Working on the door at queer female events across the capital, this week, the illustrious Mint

BY CLARE HAND

The first time Mint took over Soho’s Jack Solomons, back in October last year, the event swiftly sold out. 300 names were on the guestlist: if they all turned up, the venue – a plush speakeasy cocktail bar on Great Windmill Street – would be at max capacity, filled to the brim with queer women.

Venue manager Emily Storr had a full team behind the bar, however, having hosted scores of events, she’d learnt to assume that a good 50 to 100 people would be no-shows on the night.

By the time the clock struck 11pm, the bar was bursting at the seams, everyone had shown up (plus some) and JS contained more people than it had ever held in its year of life. People piled up, seven deep at the bar as cocktail shakers rattled like machine guns. By the time doors closed at 1am, the staff sat in a circle with a wind-down round of tequila, celebrating the end of the barrage of liquor-loving lezzas.

How do I know all this? Well, in a serendipitous turn of events, I already work as a host at Jack Solomons. When Nicola Chubb, the woman behind Mint, called in January to say she’d like to hire the venue again, whispers echoed through the club’s hallways: “Mint are coming back,” staff said, as managers fretted over extra bar-backs and the amount of spirits in stock. Meanwhile, I pranced around like a Disney princess waiting for their beloved’s return: “The lesbians are coming!”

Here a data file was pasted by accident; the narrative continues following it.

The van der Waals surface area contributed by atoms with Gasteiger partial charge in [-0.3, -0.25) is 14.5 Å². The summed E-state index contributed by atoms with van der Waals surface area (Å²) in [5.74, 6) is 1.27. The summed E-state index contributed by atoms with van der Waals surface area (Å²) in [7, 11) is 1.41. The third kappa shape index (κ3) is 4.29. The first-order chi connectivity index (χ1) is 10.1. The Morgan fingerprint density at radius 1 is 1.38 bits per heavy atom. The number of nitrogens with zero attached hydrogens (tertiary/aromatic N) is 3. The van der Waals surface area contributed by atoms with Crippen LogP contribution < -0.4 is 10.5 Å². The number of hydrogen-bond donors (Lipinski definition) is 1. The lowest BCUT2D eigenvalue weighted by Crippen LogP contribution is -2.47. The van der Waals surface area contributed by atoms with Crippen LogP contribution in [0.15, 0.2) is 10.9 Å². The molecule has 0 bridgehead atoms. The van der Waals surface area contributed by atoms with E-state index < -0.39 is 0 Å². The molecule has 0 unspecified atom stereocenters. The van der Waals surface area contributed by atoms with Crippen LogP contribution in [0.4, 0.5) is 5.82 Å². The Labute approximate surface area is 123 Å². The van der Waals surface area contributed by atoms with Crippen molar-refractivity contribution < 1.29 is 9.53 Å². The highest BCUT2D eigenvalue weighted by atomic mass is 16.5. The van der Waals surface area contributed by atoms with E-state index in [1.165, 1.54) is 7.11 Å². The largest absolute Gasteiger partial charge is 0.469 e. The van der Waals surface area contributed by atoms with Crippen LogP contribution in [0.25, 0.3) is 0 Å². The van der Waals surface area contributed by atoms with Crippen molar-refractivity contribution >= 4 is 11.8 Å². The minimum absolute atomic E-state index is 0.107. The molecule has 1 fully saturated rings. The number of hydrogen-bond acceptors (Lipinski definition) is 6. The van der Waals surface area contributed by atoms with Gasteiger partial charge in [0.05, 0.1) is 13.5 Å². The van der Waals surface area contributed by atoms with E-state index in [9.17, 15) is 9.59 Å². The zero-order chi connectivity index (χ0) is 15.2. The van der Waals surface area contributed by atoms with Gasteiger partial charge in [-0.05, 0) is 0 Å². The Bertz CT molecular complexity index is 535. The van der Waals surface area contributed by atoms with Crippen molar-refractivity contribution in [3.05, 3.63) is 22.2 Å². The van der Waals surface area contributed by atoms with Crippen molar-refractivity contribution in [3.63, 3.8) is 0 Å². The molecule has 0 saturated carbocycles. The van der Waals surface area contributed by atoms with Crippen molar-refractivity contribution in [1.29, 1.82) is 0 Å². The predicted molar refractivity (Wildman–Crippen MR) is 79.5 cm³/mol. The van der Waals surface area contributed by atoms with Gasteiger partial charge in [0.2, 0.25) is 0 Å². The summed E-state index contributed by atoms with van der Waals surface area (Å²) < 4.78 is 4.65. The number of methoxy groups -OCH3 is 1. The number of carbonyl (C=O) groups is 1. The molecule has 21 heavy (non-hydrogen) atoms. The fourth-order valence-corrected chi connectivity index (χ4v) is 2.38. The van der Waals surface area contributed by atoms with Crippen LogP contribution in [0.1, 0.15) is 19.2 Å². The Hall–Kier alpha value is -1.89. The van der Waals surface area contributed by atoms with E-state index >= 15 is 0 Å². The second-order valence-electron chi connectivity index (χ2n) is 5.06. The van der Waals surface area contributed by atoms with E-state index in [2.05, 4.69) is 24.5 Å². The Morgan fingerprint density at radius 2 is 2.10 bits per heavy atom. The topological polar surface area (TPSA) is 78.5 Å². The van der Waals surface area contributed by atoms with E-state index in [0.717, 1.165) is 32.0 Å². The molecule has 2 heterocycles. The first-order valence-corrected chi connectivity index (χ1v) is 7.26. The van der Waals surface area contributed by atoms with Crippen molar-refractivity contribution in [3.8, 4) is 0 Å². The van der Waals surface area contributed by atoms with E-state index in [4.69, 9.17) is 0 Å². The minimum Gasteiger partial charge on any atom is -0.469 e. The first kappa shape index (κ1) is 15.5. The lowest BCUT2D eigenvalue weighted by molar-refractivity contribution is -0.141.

At 13 years old, Mint is one of the longest-running lesbian nights in London. It started life in Frith’s Street’s Rush Bar (now KU/She Soho). When Nicola opened the three-floor venue she started programing a series of nights for women to “keep things interesting,” as she calls it, one of those nights was Mint and, well the rest is lesbian nightlife history.

Mint is now a multifaceted creation that sails around the capital – taking over swish venues like Soho House and Century Club – with Nicola at the helm. It shifts its shape depending on the occasion: Mint Network is an event for professionals, Mint Social is a more relaxed get-to-know, Mint Party is for getting loose’n’wavy, while Mint Tease is a night of “voyeuristic pleasure” – I’ll let your imagination do the leg-work on that one.   

As with the first time Mint partied at Jack Solomons, February’s event sold out very quickly. They already have a host, and I was needed on the floor, so before you is the very first (and slightly less glam) Secret Diary Of A Glass Clearer.

I spent the majority of the evening walking around like a rugby player trying to worm my way through a scrum. Most people in the heaving venue were female-identified; though there was a sprinkling of gay men, and one hetero bloke from Norway, who sulked in the corner until his lesbro finally escorted him to Zoo Bar.